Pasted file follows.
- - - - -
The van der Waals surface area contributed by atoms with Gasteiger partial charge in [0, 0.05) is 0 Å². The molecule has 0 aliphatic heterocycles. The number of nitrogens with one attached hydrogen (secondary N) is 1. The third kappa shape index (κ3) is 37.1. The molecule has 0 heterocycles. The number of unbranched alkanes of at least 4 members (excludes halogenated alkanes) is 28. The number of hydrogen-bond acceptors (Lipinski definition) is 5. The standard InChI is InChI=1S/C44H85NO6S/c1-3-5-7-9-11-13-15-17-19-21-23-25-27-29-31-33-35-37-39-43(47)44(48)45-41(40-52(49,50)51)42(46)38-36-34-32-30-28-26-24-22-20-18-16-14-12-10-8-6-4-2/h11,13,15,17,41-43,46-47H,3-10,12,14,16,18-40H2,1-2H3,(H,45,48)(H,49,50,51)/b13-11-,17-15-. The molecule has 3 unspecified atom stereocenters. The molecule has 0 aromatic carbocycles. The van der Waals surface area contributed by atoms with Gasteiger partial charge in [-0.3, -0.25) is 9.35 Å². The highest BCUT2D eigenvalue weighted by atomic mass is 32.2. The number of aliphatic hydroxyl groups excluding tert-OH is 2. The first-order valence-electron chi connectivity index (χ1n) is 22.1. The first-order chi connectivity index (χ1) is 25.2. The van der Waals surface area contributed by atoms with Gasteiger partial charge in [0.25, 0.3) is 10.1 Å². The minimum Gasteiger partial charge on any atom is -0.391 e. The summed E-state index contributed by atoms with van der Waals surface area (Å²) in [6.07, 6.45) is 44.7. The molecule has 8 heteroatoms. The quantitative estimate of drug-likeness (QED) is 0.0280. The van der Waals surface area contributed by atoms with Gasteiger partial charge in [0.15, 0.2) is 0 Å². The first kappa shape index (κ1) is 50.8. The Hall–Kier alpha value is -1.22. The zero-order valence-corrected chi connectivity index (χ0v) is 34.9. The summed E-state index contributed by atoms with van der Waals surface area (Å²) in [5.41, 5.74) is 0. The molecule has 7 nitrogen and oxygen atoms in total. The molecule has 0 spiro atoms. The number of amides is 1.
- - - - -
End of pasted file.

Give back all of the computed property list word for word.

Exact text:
The van der Waals surface area contributed by atoms with Gasteiger partial charge in [0, 0.05) is 0 Å². The molecule has 0 aliphatic heterocycles. The number of nitrogens with one attached hydrogen (secondary N) is 1. The third kappa shape index (κ3) is 37.1. The molecule has 0 heterocycles. The number of unbranched alkanes of at least 4 members (excludes halogenated alkanes) is 28. The number of hydrogen-bond acceptors (Lipinski definition) is 5. The standard InChI is InChI=1S/C44H85NO6S/c1-3-5-7-9-11-13-15-17-19-21-23-25-27-29-31-33-35-37-39-43(47)44(48)45-41(40-52(49,50)51)42(46)38-36-34-32-30-28-26-24-22-20-18-16-14-12-10-8-6-4-2/h11,13,15,17,41-43,46-47H,3-10,12,14,16,18-40H2,1-2H3,(H,45,48)(H,49,50,51)/b13-11-,17-15-. The molecule has 3 unspecified atom stereocenters. The molecule has 0 aromatic carbocycles. The van der Waals surface area contributed by atoms with Gasteiger partial charge in [-0.3, -0.25) is 9.35 Å². The highest BCUT2D eigenvalue weighted by atomic mass is 32.2. The number of aliphatic hydroxyl groups excluding tert-OH is 2. The first-order valence-electron chi connectivity index (χ1n) is 22.1. The first-order chi connectivity index (χ1) is 25.2. The van der Waals surface area contributed by atoms with Gasteiger partial charge in [0.25, 0.3) is 10.1 Å². The minimum Gasteiger partial charge on any atom is -0.391 e. The summed E-state index contributed by atoms with van der Waals surface area (Å²) in [6.07, 6.45) is 44.7. The molecule has 8 heteroatoms. The quantitative estimate of drug-likeness (QED) is 0.0280. The van der Waals surface area contributed by atoms with Gasteiger partial charge in [0.15, 0.2) is 0 Å². The first kappa shape index (κ1) is 50.8. The Hall–Kier alpha value is -1.22. The zero-order valence-corrected chi connectivity index (χ0v) is 34.9. The summed E-state index contributed by atoms with van der Waals surface area (Å²) in [5.41, 5.74) is 0. The molecule has 7 nitrogen and oxygen atoms in total. The molecule has 0 spiro atoms. The number of amides is 1.